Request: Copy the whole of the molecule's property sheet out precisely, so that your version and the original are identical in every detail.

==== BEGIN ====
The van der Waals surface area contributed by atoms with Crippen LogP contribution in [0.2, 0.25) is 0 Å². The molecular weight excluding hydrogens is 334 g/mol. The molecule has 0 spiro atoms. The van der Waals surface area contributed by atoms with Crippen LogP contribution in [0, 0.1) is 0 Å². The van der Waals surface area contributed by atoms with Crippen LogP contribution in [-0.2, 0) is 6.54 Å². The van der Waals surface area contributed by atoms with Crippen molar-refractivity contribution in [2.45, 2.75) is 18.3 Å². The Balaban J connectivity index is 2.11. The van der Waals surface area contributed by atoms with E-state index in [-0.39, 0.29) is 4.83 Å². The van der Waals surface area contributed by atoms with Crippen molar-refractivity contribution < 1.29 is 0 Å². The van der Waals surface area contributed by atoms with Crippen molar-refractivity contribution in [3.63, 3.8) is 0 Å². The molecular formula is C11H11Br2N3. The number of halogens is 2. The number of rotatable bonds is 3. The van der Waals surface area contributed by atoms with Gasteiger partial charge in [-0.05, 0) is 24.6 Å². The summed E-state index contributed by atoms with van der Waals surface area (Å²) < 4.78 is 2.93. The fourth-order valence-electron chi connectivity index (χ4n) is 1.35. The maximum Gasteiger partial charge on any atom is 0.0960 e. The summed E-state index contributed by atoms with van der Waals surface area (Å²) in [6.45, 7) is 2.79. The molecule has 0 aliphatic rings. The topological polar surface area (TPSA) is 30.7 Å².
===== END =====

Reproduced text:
The van der Waals surface area contributed by atoms with Crippen LogP contribution in [0.2, 0.25) is 0 Å². The molecular weight excluding hydrogens is 334 g/mol. The molecule has 0 spiro atoms. The van der Waals surface area contributed by atoms with Crippen LogP contribution in [0, 0.1) is 0 Å². The van der Waals surface area contributed by atoms with Crippen LogP contribution in [-0.2, 0) is 6.54 Å². The van der Waals surface area contributed by atoms with Crippen molar-refractivity contribution in [2.45, 2.75) is 18.3 Å². The Balaban J connectivity index is 2.11. The van der Waals surface area contributed by atoms with E-state index in [-0.39, 0.29) is 4.83 Å². The van der Waals surface area contributed by atoms with Crippen molar-refractivity contribution < 1.29 is 0 Å². The van der Waals surface area contributed by atoms with Crippen molar-refractivity contribution in [3.63, 3.8) is 0 Å². The molecular formula is C11H11Br2N3. The number of halogens is 2. The number of rotatable bonds is 3. The van der Waals surface area contributed by atoms with Gasteiger partial charge in [-0.05, 0) is 24.6 Å². The summed E-state index contributed by atoms with van der Waals surface area (Å²) < 4.78 is 2.93. The fourth-order valence-electron chi connectivity index (χ4n) is 1.35. The maximum Gasteiger partial charge on any atom is 0.0960 e. The summed E-state index contributed by atoms with van der Waals surface area (Å²) in [6.45, 7) is 2.79. The molecule has 0 aliphatic rings. The topological polar surface area (TPSA) is 30.7 Å².